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The McCarthy Chronicles: Discipline, team identity setting in for Cowboys

The Cowboys are firing on all cylinders.

Dallas Cowboys v New York Giants Photo by Cooper Neill/Getty Images

Mike McCarthy tries every week to answer reporters’ questions without giving anything away - only for Jerry Jones to inevitably spill all the beans a few hours later - but he’s never been shy about what he wants this Cowboys team to look like. Toughness, physicality, discipline, and an emphasis on complementary football.

When the season kicked off, and the Cowboys lost to the Buccaneers in embarrassing fashion, it sure looked like this team was very far away from embodying that identity. But this team is now four games into the 2022 season and they’re 3-1; only one other team in the league has a better record than McCarthy’s Cowboys.

To make that feat even more impressive, McCarthy has done it without Dak Prescott under center. On Sunday, Cooper Rush became the first quarterback in franchise history to win his first four career starts. The Cowboys have weathered this storm by becoming the team McCarthy wants them to be.

Complementary football has been the name of the game for Dallas on this three-game win streak. The offense has struggled with Rush, having some really good drives along with its fair share of duds. You expect that with a backup quarterback.

But the defense has played lights out, and they’ve yet to allow multiple touchdowns in a game. Special teams has also been stellar: KaVontae Turpin has set the offense up with great field position on more than one occasion, Bryan Anger picked up where he left off last year, and Brett Maher has missed just two kicks this year. Those two misses have consisted of a blocked extra point and a 59-yard field goal in the wind right before halftime.

The Cowboys have also looked noticeably more physical in the trenches. This offensive line had its share of struggles against a really good Commanders defensive front, but Dallas has had plenty of instances where they’ve bullied opponents on the line of scrimmage on both offense and defense. That’s been a welcome change of pace for this franchise.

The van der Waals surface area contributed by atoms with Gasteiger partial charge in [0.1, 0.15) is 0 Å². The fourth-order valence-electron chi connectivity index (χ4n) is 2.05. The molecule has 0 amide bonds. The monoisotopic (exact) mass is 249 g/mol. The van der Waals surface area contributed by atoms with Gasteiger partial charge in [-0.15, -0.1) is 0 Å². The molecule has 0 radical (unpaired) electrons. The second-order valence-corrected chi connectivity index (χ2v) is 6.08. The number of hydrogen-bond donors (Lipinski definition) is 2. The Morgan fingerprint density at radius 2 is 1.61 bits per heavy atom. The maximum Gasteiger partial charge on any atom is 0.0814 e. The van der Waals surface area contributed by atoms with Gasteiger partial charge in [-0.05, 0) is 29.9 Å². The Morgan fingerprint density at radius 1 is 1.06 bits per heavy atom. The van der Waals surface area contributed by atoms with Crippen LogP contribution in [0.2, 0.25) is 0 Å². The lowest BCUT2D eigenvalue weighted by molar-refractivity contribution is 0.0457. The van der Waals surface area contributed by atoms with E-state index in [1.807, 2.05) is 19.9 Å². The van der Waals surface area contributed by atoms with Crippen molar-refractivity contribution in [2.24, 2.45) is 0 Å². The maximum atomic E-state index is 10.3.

Then there’s the matter of discipline, and it’s not something that’s come easily. Every Cowboys fan knows by now that they led the league in penalties last year, and McCarthy spent a lot of time in the offseason harping on it. Again, Week 1 suggested that McCarthy had failed to address the problem, as Dallas was flagged for 10 penalties and 73 total yards. Same ol’ Cowboys, right?

Well, in the three games the Cowboys have played since then, Dallas has been flagged just 17 times. Eight of those penalties came in the game against the Giants. Of course, the Giants also had eight penalties in the game, so it wouldn’t be unreasonable to suggest that the officiating crew for a nationally televised game was just calling things tight.

The more important factor in the penalty totals, though, is that the Cowboys have not been the more penalized team in any of their last three games. While McCarthy would obviously want the penalty totals to be at zero, but having less penalties than the opponent is still good. For context, the Cowboys had less penalties than their opponent in just four games last year. They’ve already done that three times this year.

Discipline is more than just avoiding penalties, though. The Cowboys haven’t made back-breaking mistakes that cost them a chance at victory. The offense has, of course, struggled at times this year, but they’ve rarely had blunders that put themselves into unmanageable third-down situations. Defensively, the Cowboys have avoided the mental mistakes that often result in big plays by the offense.

This can perhaps be best seen in the evolution of Trevon Diggs’ game. Diggs led the league in interceptions last year but he also led the league in passing yards allowed. While that led some to make scorching hot (read: very wrong) takes about whether or not Diggs was actually good, it was still an area that Diggs needed to clean up.

Diggs has done just that. Four games in and Diggs’ 156 yards allowed is 47th in the league despite being tied for 13th most targets. Diggs is allowing a 54.8 passer rating when targeted, 10th best among qualifying cornerbacks this year. Only four defenders have more interceptions than Diggs and he leads the league in passes defensed.

Overall, Diggs’ game is much more disciplined than it was last year, and that’s been a microcosm of this entire Cowboys team. McCarthy wants a team that doesn’t flinch, no matter what happens. Well, the Cowboys were punched in the mouth in Week 1 and lost their franchise quarterback. Three weeks later, it’s clear that this team didn’t flinch. That’s a credit to the head coach.

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